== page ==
Lose weight, reduce prostate cancer: Study

Hundreds of lives are being lost to prostate cancer each year because of high levels of obesity among men, a new UK study suggests.

Researchers claimed more than 1300 prostate cancer deaths could potentially be prevented every year in Britain if the average man was not overweight.

While obesity has been linked to 13 other cancers – including stomach, liver, pancreas and kidney cancers – the association between prostate cancer and weight has only just started to be unpicked by scientists.

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The new study is being presented at the European Congress on Obesity in the Netherlands and published in the journal BMC Medicine.

In the study, researchers examined data on 218,237 men enrolled in the UK Biobank study whose body mass index score, waist circumference and waist-to-hip ratio were taken when they first enrolled in the study.

The participants were tracked for an average of 12 years, with 661 men dying from prostate cancer during the follow-up period.

After analyzing the health data on the men who died from prostate cancer, and comparing it to those who did not, the researchers found that for every five additional points on a man’s BMI score they were seven per hundred more likely to die from prostate cancer.

And they had a six per cent higher risk of dying of prostate cancer for every additional 10cm on their waistline.

Researchers also performed an analysis of previous studies which examined information on almost 20,000 men who died from prostate cancer.

These studies suggested for every five additional points on a man’s BMI score they were 10 per cent more likely to die from prostate cancer, with an additional 10cm waist size carrying a seven per cent higher risk.

While the mechanisms behind the findings are still unknown, researchers said the study still suggests men should try to maintain a healthy weight.

“Knowing more about factors that increase the risk of prostate cancer is key to preventing it,” said Dr Aurora Perez-Cornago, from the University of Oxford, who led the research.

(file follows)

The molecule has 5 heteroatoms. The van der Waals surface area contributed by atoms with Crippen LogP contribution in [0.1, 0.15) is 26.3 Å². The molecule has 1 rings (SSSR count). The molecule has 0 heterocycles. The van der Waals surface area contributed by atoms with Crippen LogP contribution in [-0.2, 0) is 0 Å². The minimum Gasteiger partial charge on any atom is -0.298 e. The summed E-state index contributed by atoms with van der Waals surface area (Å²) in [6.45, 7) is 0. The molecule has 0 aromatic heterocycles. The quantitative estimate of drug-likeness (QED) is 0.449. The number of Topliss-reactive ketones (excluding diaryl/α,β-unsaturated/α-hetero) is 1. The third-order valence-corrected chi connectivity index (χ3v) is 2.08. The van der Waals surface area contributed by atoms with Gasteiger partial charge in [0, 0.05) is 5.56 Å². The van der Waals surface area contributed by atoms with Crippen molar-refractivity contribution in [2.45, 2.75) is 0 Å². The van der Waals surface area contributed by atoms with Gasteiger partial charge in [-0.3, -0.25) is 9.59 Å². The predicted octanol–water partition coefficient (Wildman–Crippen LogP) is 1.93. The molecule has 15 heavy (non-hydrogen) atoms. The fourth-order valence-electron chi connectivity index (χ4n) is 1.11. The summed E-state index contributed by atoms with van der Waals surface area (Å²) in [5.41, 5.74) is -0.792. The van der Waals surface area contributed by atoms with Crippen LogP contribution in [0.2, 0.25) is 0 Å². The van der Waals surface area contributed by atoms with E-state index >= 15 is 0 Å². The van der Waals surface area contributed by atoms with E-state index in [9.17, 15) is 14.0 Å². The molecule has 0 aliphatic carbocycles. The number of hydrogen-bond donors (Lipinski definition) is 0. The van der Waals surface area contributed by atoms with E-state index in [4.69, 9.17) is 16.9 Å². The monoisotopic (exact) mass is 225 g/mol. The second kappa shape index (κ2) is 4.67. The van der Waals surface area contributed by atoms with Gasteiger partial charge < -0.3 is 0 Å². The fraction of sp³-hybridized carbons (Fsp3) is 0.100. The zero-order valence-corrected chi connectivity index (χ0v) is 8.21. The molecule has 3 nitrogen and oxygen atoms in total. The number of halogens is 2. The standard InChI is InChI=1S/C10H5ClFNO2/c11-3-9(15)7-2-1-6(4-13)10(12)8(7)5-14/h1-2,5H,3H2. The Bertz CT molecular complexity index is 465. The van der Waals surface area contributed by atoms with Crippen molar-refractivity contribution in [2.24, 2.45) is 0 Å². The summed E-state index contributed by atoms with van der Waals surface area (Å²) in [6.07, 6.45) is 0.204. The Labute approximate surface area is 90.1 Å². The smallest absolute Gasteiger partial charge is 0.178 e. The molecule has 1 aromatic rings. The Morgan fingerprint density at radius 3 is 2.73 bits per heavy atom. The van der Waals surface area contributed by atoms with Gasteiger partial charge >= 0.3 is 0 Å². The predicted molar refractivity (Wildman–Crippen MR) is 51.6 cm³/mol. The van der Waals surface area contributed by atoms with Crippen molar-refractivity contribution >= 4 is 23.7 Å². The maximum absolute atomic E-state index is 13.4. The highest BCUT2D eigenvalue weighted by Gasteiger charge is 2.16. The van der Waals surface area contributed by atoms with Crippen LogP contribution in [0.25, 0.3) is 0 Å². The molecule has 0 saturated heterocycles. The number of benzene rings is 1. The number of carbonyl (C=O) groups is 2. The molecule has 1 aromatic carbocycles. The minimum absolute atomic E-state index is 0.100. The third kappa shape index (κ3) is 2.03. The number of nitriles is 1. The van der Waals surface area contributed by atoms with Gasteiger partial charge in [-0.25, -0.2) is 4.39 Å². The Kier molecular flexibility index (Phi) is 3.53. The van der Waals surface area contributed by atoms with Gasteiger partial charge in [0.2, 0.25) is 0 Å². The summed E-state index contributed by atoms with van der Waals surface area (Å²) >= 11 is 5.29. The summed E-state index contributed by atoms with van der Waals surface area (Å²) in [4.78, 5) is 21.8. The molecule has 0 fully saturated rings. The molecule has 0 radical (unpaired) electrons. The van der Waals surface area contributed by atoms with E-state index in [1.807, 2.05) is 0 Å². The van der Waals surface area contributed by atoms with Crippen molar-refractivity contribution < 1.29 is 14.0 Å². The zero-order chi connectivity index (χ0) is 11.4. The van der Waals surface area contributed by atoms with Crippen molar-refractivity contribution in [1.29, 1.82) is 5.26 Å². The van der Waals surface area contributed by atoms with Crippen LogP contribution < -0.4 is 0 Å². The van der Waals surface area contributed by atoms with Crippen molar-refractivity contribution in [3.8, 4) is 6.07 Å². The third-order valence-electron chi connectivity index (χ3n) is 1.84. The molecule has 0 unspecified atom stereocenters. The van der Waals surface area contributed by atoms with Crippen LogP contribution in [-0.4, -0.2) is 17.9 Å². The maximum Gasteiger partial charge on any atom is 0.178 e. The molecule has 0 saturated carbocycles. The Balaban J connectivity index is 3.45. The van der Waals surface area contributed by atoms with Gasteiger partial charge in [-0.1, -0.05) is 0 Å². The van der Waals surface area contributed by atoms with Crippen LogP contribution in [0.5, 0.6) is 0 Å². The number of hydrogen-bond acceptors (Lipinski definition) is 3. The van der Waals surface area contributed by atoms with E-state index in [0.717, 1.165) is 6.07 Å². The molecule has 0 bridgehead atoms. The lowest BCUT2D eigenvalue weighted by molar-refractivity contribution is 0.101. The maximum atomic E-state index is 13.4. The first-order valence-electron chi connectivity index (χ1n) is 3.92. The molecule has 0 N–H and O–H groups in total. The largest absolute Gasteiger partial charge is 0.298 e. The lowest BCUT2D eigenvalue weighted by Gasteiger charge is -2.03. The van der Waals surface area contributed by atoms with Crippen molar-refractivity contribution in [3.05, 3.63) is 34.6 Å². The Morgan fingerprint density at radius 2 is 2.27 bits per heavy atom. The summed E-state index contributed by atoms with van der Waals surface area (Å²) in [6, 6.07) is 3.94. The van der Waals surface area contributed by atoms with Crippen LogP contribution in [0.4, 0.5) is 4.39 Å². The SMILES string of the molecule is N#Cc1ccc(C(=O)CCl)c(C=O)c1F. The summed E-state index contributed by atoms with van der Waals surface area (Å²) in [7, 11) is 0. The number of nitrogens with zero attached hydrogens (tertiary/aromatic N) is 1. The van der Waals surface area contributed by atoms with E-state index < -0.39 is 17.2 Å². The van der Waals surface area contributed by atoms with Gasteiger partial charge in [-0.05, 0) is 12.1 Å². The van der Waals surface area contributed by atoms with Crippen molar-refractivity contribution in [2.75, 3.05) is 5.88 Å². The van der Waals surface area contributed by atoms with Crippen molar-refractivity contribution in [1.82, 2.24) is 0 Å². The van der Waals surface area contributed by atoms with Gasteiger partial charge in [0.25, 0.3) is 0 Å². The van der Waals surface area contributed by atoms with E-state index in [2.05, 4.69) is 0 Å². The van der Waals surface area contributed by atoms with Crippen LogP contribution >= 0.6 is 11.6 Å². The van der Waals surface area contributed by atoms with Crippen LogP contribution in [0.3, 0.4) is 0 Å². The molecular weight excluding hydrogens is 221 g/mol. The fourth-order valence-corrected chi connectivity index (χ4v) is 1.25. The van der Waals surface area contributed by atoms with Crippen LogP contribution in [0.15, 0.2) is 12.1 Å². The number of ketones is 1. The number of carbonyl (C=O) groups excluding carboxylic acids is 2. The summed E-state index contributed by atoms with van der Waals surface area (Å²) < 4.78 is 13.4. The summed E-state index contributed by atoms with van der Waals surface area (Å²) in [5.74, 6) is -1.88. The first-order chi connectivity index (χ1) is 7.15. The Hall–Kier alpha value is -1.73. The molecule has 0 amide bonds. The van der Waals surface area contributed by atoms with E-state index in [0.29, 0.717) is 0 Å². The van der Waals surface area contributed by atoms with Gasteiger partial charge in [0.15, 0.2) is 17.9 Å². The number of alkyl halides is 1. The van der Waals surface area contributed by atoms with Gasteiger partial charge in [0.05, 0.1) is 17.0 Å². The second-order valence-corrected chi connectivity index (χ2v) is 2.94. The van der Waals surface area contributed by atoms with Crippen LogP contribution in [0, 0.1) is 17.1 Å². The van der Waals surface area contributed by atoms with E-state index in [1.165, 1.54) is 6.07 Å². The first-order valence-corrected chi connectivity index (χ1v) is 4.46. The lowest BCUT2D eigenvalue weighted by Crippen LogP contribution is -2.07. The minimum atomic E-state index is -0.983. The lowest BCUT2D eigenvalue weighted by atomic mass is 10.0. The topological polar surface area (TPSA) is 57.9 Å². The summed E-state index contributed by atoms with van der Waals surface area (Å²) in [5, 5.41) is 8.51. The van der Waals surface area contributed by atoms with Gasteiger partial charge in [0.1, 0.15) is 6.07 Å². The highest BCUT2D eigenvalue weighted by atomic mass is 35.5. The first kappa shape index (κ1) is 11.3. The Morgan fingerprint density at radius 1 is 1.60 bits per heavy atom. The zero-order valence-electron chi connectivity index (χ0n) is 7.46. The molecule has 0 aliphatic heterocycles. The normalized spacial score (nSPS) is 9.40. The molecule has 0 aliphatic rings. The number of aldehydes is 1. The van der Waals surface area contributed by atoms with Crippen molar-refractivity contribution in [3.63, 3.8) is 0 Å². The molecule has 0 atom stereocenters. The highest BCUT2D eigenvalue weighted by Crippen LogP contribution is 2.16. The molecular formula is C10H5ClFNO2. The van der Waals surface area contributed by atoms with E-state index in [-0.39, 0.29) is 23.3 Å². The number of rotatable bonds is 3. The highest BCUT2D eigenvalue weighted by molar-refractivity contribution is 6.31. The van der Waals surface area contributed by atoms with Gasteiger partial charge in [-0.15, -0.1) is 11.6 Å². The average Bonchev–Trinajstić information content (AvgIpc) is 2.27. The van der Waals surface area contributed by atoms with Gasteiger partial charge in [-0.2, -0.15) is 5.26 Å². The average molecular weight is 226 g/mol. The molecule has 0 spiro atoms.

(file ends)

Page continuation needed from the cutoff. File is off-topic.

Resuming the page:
“Age, family history and black ethnicity are known risk factors but they are not modifiable, and so it is important to discover risk factors that it is possible to change.”

Every year in the UK about 11,900 men die from prostate cancer.

And the researchers said men aged 55 to 64 have an average BMI score of 28.9 – which classes them as overweight.

Based on their findings, they calculated that if men were able to shave five points from their BMI score an estimated 1309 fewer prostate cancer deaths would happen every year in Britain.

And they pointed out that global health leaders recommend men should aim to have a waist circumference of 92cm.

Waist circumference is used as a measure of obesity as well as a BMI score because it indicates the amount of fat built up around a person’s organs.

Dr Perez-Cornago added: “More research is needed to determine if the association is biologically driven or due to delays in detection (of prostate cancer) in men with higher adiposity (body fat).

“In either case, our latest results provide another reason for men to try to maintain a healthy weight.”

Karis Betts, senior health information manager at Cancer Research UK, which funded the study, said while the relationship between prostate cancer and obesity needs further research, “It’s still important to keep a healthy weight as obesity causes 13 other types of cancer”.

Commenting on the study, Simon Grieveson, from Prostate Cancer UK, said: “Maintaining a healthy weight can protect against many cancers, but it is important to remember that prostate cancer can affect men of all shapes and sizes.”

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